Children’s representations of school support for HIV-affected peers in rural Zimbabwe
1 Department of Social Psychology, The London School of Economics and Political Science, Houghton Street, London, WC2A 2AE, UK
2 Department of Public Health, University of Copenhagen, Copenhagen, Denmark
3 Biomedical Research and Training Institute, Harare, Zimbabwe
4 Department of Infectious Disease Epidemiology, Imperial College School of Public Health, London, UK
5 School of Applied Human Sciences, University of KwaZulu Natal, Durban, South Africa
BMC Public Health 2014, 14:402 doi:10.1186/1471-2458-14-402Published: 26 April 2014
HIV has left many African children caring for sick relatives, orphaned or themselves HIV-positive, often facing immense challenges in the absence of significant support from adults. With reductions in development funding, public sector budgetary constraints, and a growing emphasis on the importance of indigenous resources in the HIV response, international policy allocates schools a key role in ‘substituting for families’ (Ansell, 2008) in supporting child health and well-being. We explore children’s own accounts of the challenges facing their HIV-affected peers and the role of schools in providing such support.
Contextualised within a multi-method study of school support for HIV-affected children in rural Zimbabwe, and regarding children’s views as a key resource for child-relevant intervention and policy, 128 school children (10–14) wrote a story about an HIV-affected peer and how school assisted them in tackling their problems.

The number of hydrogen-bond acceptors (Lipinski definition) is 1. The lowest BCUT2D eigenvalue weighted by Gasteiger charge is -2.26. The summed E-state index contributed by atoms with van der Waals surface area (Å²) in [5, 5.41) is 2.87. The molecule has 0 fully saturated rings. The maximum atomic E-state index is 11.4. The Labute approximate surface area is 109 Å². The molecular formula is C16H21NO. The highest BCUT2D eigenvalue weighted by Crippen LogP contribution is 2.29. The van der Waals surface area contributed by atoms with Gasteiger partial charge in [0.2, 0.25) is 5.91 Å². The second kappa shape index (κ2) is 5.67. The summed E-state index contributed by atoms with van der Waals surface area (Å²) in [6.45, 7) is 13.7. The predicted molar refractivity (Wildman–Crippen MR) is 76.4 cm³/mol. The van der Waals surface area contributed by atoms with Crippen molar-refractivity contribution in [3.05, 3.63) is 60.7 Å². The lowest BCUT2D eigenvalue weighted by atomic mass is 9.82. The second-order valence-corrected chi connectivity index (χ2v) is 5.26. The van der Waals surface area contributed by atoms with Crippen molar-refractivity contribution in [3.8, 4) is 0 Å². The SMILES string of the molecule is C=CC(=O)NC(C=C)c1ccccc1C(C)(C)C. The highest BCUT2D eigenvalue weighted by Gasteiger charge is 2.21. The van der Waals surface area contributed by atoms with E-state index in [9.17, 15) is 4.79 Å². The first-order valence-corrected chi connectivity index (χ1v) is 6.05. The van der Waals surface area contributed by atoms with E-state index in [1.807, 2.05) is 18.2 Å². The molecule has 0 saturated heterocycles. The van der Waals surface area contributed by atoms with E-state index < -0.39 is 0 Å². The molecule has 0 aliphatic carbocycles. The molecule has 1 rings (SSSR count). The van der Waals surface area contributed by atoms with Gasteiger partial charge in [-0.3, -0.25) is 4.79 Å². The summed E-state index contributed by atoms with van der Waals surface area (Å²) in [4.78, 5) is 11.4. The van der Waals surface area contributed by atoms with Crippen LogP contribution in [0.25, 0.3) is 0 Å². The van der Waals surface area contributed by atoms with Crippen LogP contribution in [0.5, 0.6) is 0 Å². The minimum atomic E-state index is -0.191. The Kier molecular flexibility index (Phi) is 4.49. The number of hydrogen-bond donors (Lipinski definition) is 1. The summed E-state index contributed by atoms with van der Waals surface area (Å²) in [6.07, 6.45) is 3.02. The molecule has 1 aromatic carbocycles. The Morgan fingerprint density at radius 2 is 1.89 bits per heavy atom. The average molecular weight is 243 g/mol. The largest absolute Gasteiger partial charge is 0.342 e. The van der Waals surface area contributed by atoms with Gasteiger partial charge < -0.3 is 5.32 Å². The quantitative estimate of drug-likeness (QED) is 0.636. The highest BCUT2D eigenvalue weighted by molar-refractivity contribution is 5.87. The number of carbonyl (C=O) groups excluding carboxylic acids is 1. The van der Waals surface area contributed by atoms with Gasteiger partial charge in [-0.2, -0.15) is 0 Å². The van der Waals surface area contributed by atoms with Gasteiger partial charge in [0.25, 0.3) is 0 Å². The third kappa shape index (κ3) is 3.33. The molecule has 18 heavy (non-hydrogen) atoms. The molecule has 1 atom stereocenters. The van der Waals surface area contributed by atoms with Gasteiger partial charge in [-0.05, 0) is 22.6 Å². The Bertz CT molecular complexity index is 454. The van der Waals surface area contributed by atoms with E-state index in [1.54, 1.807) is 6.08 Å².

Children presented harrowing accounts of negative impacts of HIV on the social, physical and mental well-being of peers, and how these manifested in the school setting. Whilst relationships with fellow learners and teachers were said to provide a degree of support, this was patchy and minimal, generally limited to small-scale and often one-off acts of material help or kindness (e.g. teachers giving children pens and exercise books or peers sharing school lunches), with little potential to impact significantly on the wider social drivers of children’s daily challenges. Despite having respect for the enormity of the challenges many HIV-affected peers were coping with, children tended to keep a distance from them. School was depicted as a source of the very bullying, stigma and social exclusion that undermined children’s opportunities for well-being in their lives more generally.
Our findings challenge glib assumptions that schools can serve as a significant ‘indigenous’ supports of the health and well-being of HIV-affected children in the absence of a very significant increase in outside training, support and additional resources. Schools are an extension of communities, with members of school communities subject to many of the same deprivations, anxieties and prejudices that drive the health-limiting exclusion, impoverishment and stigmatisation of HIV-affected children in their households and wider communities.